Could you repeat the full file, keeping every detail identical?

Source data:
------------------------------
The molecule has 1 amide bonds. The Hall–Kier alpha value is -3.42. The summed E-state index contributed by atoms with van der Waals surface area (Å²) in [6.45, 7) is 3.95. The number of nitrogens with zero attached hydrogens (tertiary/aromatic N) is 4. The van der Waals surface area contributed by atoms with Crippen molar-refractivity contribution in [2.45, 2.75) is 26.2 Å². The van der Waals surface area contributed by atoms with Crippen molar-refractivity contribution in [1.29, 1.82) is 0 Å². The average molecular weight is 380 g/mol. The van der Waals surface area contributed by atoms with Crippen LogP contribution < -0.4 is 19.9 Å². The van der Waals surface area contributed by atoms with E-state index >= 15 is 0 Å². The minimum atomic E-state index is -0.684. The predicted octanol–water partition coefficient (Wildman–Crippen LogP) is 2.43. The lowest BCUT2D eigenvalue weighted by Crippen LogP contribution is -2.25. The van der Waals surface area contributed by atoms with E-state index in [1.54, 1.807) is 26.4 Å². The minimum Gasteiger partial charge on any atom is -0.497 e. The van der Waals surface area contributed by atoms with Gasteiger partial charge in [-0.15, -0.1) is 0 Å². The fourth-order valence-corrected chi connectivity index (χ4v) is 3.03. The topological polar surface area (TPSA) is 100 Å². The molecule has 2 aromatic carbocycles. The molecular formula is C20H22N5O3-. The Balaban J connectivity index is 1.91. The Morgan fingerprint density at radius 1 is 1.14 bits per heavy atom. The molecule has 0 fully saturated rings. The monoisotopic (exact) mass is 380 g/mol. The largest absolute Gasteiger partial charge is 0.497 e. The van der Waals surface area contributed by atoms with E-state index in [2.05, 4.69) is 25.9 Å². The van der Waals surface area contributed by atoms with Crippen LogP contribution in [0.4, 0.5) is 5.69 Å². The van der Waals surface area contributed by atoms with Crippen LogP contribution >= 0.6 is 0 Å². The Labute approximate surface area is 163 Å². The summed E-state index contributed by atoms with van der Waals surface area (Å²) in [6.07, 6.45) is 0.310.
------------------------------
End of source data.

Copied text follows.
The molecule has 1 amide bonds. The Hall–Kier alpha value is -3.42. The summed E-state index contributed by atoms with van der Waals surface area (Å²) in [6.45, 7) is 3.95. The number of nitrogens with zero attached hydrogens (tertiary/aromatic N) is 4. The van der Waals surface area contributed by atoms with Crippen molar-refractivity contribution in [2.45, 2.75) is 26.2 Å². The van der Waals surface area contributed by atoms with Crippen molar-refractivity contribution in [1.29, 1.82) is 0 Å². The average molecular weight is 380 g/mol. The van der Waals surface area contributed by atoms with Crippen LogP contribution < -0.4 is 19.9 Å². The van der Waals surface area contributed by atoms with E-state index >= 15 is 0 Å². The minimum atomic E-state index is -0.684. The predicted octanol–water partition coefficient (Wildman–Crippen LogP) is 2.43. The lowest BCUT2D eigenvalue weighted by Crippen LogP contribution is -2.25. The van der Waals surface area contributed by atoms with E-state index in [1.54, 1.807) is 26.4 Å². The minimum Gasteiger partial charge on any atom is -0.497 e. The van der Waals surface area contributed by atoms with Gasteiger partial charge in [-0.15, -0.1) is 0 Å². The fourth-order valence-corrected chi connectivity index (χ4v) is 3.03. The topological polar surface area (TPSA) is 100 Å². The molecule has 2 aromatic carbocycles. The molecular formula is C20H22N5O3-. The Balaban J connectivity index is 1.91. The Morgan fingerprint density at radius 1 is 1.14 bits per heavy atom. The molecule has 0 fully saturated rings. The monoisotopic (exact) mass is 380 g/mol. The largest absolute Gasteiger partial charge is 0.497 e. The van der Waals surface area contributed by atoms with E-state index in [2.05, 4.69) is 25.9 Å². The van der Waals surface area contributed by atoms with Crippen LogP contribution in [0.4, 0.5) is 5.69 Å². The van der Waals surface area contributed by atoms with Crippen LogP contribution >= 0.6 is 0 Å². The Labute approximate surface area is 163 Å². The summed E-state index contributed by atoms with van der Waals surface area (Å²) in [6.07, 6.45) is 0.310.